"Our results accurately pinpoint the stress concentration that leads to neck failure and identify the soft-to-hard material interface at the neck-to-head transition as the location of failure," said Castro. "The design and structure of this interface is critical for the performance of the neck joint. The unique interface between hard and soft materials likely strengthens the adhesion and may be a key structural design feature that enables the large load capacity of the neck joint."

The simulations confirmed the joint's directional strength and, consistent with the experimental results, indicated that the critical point for failure of the neck joint is at the neck-to-head transition, where soft membrane meets the hard exoskeleton.

"The neck joint [of the ant] is a complex and highly integrated mechanical system. Efforts to understand the structure-function relationship in this system will contribute to the understanding of the design paradigms for optimized exoskeleton mechanisms," said former Ohio State student Vienny N. Nguyen in her 2012 master's thesis on this research. Nguyen, now a robotics engineer at Johnson Space Center, earlier worked on the project under the supervision of Blaine Lilly, an associate professor of mechanical and aerospace engineering at Ohio State. Nguyen and Lilly are co-authors with Castro on the journal paper.

"As we look to the future of human-assistive devices and ultra-light robotics," she said, "the development of 3-dimensional models for visual analysis and loading and kinematic simulation will also serve as tools for evaluating and comparing the functional morphology of multiple species and types of joints."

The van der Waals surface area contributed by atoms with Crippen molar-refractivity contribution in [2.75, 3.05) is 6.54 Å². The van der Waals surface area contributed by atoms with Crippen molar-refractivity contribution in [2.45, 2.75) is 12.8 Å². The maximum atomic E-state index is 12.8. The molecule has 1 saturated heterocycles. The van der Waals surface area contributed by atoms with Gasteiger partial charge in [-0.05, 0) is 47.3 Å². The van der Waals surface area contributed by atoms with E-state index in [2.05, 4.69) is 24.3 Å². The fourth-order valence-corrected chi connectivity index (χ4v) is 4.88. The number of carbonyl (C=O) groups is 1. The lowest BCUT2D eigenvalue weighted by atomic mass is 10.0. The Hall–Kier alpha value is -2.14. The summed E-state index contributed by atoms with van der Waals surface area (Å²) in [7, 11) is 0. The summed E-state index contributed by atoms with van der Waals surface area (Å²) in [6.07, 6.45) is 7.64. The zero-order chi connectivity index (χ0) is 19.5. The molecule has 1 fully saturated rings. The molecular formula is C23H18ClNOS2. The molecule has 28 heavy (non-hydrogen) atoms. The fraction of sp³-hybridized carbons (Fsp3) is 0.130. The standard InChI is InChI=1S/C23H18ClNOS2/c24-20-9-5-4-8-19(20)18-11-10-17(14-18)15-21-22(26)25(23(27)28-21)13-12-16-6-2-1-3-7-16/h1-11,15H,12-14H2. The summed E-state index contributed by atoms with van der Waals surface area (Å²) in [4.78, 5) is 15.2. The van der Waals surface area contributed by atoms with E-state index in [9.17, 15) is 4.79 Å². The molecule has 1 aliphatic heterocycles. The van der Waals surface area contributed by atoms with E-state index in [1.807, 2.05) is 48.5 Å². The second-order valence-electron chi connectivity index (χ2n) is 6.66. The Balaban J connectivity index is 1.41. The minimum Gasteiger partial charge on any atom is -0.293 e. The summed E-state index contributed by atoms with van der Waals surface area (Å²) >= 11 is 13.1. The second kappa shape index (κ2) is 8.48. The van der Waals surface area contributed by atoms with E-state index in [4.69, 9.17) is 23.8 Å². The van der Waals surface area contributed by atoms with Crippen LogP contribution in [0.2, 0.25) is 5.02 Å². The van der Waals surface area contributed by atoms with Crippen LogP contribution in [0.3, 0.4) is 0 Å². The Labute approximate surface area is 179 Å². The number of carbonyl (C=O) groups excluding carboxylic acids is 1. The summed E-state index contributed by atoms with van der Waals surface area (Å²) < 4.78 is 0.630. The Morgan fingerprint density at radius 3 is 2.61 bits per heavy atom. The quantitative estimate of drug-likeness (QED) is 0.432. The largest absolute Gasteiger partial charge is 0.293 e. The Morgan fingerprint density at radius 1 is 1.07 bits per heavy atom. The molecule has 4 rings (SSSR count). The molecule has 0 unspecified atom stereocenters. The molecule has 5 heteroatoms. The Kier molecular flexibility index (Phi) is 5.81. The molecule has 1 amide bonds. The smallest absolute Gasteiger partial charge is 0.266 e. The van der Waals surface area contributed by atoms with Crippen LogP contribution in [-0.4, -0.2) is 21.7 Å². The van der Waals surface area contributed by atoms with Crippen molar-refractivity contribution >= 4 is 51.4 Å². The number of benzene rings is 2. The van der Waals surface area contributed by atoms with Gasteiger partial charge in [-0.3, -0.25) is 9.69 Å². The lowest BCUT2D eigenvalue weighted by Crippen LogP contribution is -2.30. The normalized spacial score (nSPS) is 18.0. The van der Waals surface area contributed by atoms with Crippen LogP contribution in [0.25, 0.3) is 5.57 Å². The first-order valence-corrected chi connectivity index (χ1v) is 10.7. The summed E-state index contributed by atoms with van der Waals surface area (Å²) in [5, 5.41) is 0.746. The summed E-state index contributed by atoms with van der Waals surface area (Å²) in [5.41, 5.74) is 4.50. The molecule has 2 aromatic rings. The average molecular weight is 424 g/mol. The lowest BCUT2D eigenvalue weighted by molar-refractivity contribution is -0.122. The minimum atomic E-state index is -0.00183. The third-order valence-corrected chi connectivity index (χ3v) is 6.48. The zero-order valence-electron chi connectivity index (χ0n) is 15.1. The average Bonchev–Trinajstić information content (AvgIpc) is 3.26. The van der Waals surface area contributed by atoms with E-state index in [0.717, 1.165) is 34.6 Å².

This project was supported by funding from Ohio State's Institute for Materials Research and Nguyen's National Science Foundation graduate research fellowship.


Story Source:

The above story is based on materials provided by Ohio Supercomputer Center. Note: Materials may be edited for content and length.


Journal Reference:

  1. Vienny Nguyen, Blaine Lilly, Carlos Castro. The exoskeletal structure and tensile loading behavior of an ant neck joint. Journal of Biomechanics, 2014; 47 (2): 497 DOI: 10.1016/j.jbiomech.2013.10.053

Cite This Page:

Ohio Supercomputer Center. "Understanding biomechanics behind amazing ant strength opens door to advanced robotics." ScienceDaily. ScienceDaily, 20 May 2014. <www.sciencedaily.com/releases/2014/05/140520133222.htm>.
Ohio Supercomputer Center. (2014, May 20). Understanding biomechanics behind amazing ant strength opens door to advanced robotics. ScienceDaily. Retrieved October 20, 2014 from www.sciencedaily.com/releases/2014/05/140520133222.htm
Ohio Supercomputer Center. "Understanding biomechanics behind amazing ant strength opens door to advanced robotics." ScienceDaily. www.sciencedaily.com/releases/2014/05/140520133222.htm (accessed October 20, 2014).